25 Data Audit Report G8 Open Data Charter Category Companies Crime and Justice Earth Observation Education Energy and Environment Finance and contracts Geospatial Global Development Government Accountability and Democracy Health Science and Research Social Mobility and Welfare Statistics Transport and Infrastructure Web crawl of public sector websites XLS,CSV, XML, KML, RDF, SHP, etc. Keywords Review of relevant existing data catalogues Searches for specific high- value datasets 25

26 High-value information is information that can be:  used to increase agency accountability and responsiveness;  improve public knowledge of the agency and its operations;  further the core mission of the agency;  create economic opportunity; or  respond to need and demand as identified through public consultation (U.S. Office of Management and Budget, 2009) 26 Dataset Selection

27 Key Datasets National map data Postcode data Company data Demographic data Public expenditure data Transport data Road network data Energy and environment data Election data 27

28 Sale of UK Postcode Address File: “This takes an immediate but narrow view of the value of such datasets. PAF should have been retained as a public data set, as a national asset. The sale of the PAF with the Royal mail was a mistake. Public access to public sector data must never be sold or given away again” (The Public Administration Select Committee (PASC), 2014) Danish address data, available free from 2002: Cost EUR 2 million Direct financial benefits for EUR 62 million Worth investigation into total/partial release of Irish address, postcode and map data as Open Data 28 Address & Map Data

29 Data formats Metadata Data standards Unique Identifiers 29 High Quality Data

30 Data Formats 30

31 Bulk data APIs 31 Data Access

32 Data catalogues data.gov.ie 32 Data Discovery

33 33 Supporting Public Bodies

34 Recommendations for PSBs Follow best-practices for publishing Open Data, as set out in Handbook Designate a person/team who is responsible for Open Data Create an Open Data strategy for your public body, including high-value datasets, goals and a timeframe. When publishing a high-value dataset as Open Data, assess the complete data lifecycle (e.g. collection, recording, storage, publication, archiving) in terms of potential data sharing, not only data usage for a particular purpose. Participate in Open Data training sessions. Ensure the public body is represented on Open Data governance boards. Communicate suggestions or challenges to Open Data governance boards. 34

35 Open Data Publication Handbook Step-by-Step Guide to Open Data Publishing (for public bodies) 1.Carry out a Data Audit 2.Select what Data to Publish 3.Ensure Data Protection Laws are Adhered to 4.Associate Data with an Open License 5.Publish Data as 3- to 5-star Open Data 6.Associate Data with Standardised Metadata 7.Use Data Standards 8.Use Unique Identifiers 9.Provide Access to the Data 10.Publish Data on the National Open Data Portal, data.gov.ie 35

36 36

37 Demand-driven release of data Feedback on data published Hold consultations Use social media Hold hackathons / Innovation-days Engage with existing groups Run competitions Run tutorials Evangelism Internal promotion Use traditional media 37 Engaging Data Users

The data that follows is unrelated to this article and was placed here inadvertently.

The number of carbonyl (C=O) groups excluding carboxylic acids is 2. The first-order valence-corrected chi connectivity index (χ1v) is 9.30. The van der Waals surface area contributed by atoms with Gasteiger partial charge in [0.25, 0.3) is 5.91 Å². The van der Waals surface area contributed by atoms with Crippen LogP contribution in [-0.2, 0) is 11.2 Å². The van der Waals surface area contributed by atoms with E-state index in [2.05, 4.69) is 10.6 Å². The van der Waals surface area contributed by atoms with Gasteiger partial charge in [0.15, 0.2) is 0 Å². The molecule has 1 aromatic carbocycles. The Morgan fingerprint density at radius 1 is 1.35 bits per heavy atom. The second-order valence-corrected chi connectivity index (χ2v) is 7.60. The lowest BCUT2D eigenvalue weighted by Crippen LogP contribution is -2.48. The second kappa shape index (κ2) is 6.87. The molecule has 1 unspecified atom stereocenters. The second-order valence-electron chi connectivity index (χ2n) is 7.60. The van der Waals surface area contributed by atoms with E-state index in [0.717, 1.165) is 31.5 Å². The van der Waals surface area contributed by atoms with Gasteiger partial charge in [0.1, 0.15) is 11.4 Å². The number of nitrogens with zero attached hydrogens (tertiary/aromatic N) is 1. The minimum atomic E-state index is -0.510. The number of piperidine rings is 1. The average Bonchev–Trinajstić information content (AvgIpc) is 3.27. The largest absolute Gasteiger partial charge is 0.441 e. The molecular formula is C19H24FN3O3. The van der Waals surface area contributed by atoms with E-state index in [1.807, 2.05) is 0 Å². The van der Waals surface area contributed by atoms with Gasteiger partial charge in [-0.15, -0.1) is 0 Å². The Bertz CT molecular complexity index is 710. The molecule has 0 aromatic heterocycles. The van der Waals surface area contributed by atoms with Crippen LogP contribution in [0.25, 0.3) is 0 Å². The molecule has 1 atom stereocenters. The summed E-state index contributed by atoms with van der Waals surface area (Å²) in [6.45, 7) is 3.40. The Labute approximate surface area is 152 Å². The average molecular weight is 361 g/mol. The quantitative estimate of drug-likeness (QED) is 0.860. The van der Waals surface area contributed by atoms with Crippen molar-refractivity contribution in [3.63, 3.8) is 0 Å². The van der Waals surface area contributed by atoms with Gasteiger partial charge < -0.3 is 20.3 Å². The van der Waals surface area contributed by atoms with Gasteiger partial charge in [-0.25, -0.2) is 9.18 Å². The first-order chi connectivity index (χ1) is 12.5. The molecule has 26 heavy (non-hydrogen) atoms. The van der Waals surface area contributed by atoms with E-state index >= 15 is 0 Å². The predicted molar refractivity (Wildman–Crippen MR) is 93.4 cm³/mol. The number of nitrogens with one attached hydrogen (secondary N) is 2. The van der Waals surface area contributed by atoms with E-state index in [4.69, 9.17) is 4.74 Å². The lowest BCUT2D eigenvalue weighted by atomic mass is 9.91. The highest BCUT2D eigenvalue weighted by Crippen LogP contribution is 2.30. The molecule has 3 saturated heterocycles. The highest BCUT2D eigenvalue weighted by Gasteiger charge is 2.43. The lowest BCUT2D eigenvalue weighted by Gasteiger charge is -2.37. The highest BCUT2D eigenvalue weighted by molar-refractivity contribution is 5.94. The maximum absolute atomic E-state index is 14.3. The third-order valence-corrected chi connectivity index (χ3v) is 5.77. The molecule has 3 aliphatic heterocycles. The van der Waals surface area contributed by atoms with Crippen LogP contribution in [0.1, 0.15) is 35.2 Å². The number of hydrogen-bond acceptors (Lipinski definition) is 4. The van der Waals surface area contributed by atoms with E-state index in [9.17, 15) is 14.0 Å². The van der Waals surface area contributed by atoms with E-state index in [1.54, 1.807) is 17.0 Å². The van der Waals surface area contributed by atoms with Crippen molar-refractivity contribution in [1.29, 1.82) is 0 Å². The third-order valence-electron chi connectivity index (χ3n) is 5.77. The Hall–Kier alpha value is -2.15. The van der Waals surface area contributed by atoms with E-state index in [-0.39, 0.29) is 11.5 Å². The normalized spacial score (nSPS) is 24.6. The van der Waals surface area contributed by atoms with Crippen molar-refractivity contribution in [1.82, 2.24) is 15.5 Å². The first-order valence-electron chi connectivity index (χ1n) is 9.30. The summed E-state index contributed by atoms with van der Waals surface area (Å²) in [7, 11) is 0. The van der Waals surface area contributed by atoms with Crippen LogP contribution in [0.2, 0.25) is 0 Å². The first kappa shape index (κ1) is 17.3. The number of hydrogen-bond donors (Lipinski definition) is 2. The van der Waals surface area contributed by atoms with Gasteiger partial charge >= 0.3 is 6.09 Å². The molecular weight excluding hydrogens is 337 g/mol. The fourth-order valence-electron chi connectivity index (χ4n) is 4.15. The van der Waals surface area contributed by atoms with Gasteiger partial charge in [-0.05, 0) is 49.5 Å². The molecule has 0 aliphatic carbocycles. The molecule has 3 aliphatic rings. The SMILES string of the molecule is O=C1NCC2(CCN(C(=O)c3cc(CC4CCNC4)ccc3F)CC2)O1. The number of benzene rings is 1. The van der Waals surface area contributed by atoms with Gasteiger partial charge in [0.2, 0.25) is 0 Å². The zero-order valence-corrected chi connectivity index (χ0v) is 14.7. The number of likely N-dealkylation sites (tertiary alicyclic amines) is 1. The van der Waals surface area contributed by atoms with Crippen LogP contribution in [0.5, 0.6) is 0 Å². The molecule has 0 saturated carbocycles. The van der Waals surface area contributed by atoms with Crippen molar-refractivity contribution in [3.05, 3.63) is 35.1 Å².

38 Community Forming 38

39 39 Encouraging Economic Reuse Geospatial Information industry in Ireland generated sales or output valued at €117.5 million in 2012, Ordnance Survey of Ireland. (2014). Assessment of the Economic Value of the Geospatial Information Industry in Ireland (p. 86). Open Data Compass

40 40 Evaluation Implement ation Impact Readiness

41 Open Data Platform (alpha) 41

42 Roadmap 42 Objectives Short-term (1 yr) Medium-term (2 yrs) Long-term (3 yrs) Recommendations Based on Open Data Ecosystem Elements Actions Timeframe (start/end) Responsible Party

43 Open Data Ireland Next Steps 1.Determine Open Data Officer/Team 2.Create ODB and SIG 3.Public consultation on Roadmap 4.Improve data.gov.ie continuously & iteratively 5.Publish more high-value and high-quality datasets. 6.Engage with stakeholders from general public, business, civil society, public-sector and academia. 7.Widen the Open Data community 8.Evaluate progress and impact 43

44 Richard Cyganiak Presentation of the Portal and Portal Next Steps

45 data.gov.ie: What’s listed? statistical datasets from the StatCentral catalog o Focus on official statistics o Includes datasets published by 30 different organisations o Curated by CSO geospatial datasets from the ISDE catalog o Focus on geospatial data, built in the context of Inspire o Includes datasets published by five different organisations o Curated by Marine Institute 3.34 additional datasets o Focus on G8 high-value sectors and other prominent datasets 45

46 data.gov.ie: What’s not listed? Datasets that are not on the Web already Datasets that are not machine-readable Datasets that need to be licensed for a fee Organisations other than central government and state bodies o Local government o State-owned companies o Academic and cultural organisations With some exceptions! 46

47 Open Data Ireland Next Steps 1.Determine Open Data Officer/Team 2.Create ODB and SIG 3.Public consultation on Roadmap 4.Improve data.gov.ie continuously & iteratively 5.Publish more high-value and high-quality datasets. 6.Engage with stakeholders from general public, business, civil society, public-sector and academia. 7.Widen the Open Data community 8.Evaluate progress and impact 47